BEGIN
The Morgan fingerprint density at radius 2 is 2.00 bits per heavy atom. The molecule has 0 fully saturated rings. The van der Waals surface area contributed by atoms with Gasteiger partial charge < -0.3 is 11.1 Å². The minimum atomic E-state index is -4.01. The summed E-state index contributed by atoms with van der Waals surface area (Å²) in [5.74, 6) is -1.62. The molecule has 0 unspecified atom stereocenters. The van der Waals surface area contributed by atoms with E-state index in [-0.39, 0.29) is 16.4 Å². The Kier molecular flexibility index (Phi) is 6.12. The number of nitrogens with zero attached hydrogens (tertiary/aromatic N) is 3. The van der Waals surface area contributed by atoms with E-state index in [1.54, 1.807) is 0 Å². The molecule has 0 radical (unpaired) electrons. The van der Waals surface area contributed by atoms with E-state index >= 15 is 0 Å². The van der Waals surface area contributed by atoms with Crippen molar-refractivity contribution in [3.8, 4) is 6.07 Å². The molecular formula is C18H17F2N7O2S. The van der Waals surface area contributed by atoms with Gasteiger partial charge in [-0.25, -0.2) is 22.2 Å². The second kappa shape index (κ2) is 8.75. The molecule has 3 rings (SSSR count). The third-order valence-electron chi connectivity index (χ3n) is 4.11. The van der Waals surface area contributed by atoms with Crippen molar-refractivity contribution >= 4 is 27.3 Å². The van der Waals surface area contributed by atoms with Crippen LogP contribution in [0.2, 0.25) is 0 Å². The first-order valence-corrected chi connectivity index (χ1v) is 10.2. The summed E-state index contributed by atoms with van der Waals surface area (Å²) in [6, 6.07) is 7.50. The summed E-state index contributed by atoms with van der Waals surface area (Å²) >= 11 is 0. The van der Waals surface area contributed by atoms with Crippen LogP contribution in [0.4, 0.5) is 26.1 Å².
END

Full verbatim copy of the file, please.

The Morgan fingerprint density at radius 2 is 2.00 bits per heavy atom. The molecule has 0 fully saturated rings. The van der Waals surface area contributed by atoms with Gasteiger partial charge < -0.3 is 11.1 Å². The minimum atomic E-state index is -4.01. The summed E-state index contributed by atoms with van der Waals surface area (Å²) in [5.74, 6) is -1.62. The molecule has 0 unspecified atom stereocenters. The van der Waals surface area contributed by atoms with E-state index in [-0.39, 0.29) is 16.4 Å². The Kier molecular flexibility index (Phi) is 6.12. The number of nitrogens with zero attached hydrogens (tertiary/aromatic N) is 3. The van der Waals surface area contributed by atoms with E-state index in [1.54, 1.807) is 0 Å². The molecule has 0 radical (unpaired) electrons. The van der Waals surface area contributed by atoms with E-state index >= 15 is 0 Å². The van der Waals surface area contributed by atoms with Crippen molar-refractivity contribution in [3.8, 4) is 6.07 Å². The molecular formula is C18H17F2N7O2S. The van der Waals surface area contributed by atoms with Gasteiger partial charge in [-0.25, -0.2) is 22.2 Å². The second kappa shape index (κ2) is 8.75. The molecule has 3 rings (SSSR count). The third-order valence-electron chi connectivity index (χ3n) is 4.11. The van der Waals surface area contributed by atoms with Crippen molar-refractivity contribution >= 4 is 27.3 Å². The van der Waals surface area contributed by atoms with Crippen LogP contribution in [0.2, 0.25) is 0 Å². The first-order valence-corrected chi connectivity index (χ1v) is 10.2. The summed E-state index contributed by atoms with van der Waals surface area (Å²) in [6, 6.07) is 7.50. The summed E-state index contributed by atoms with van der Waals surface area (Å²) >= 11 is 0. The van der Waals surface area contributed by atoms with Crippen LogP contribution in [0.4, 0.5) is 26.1 Å².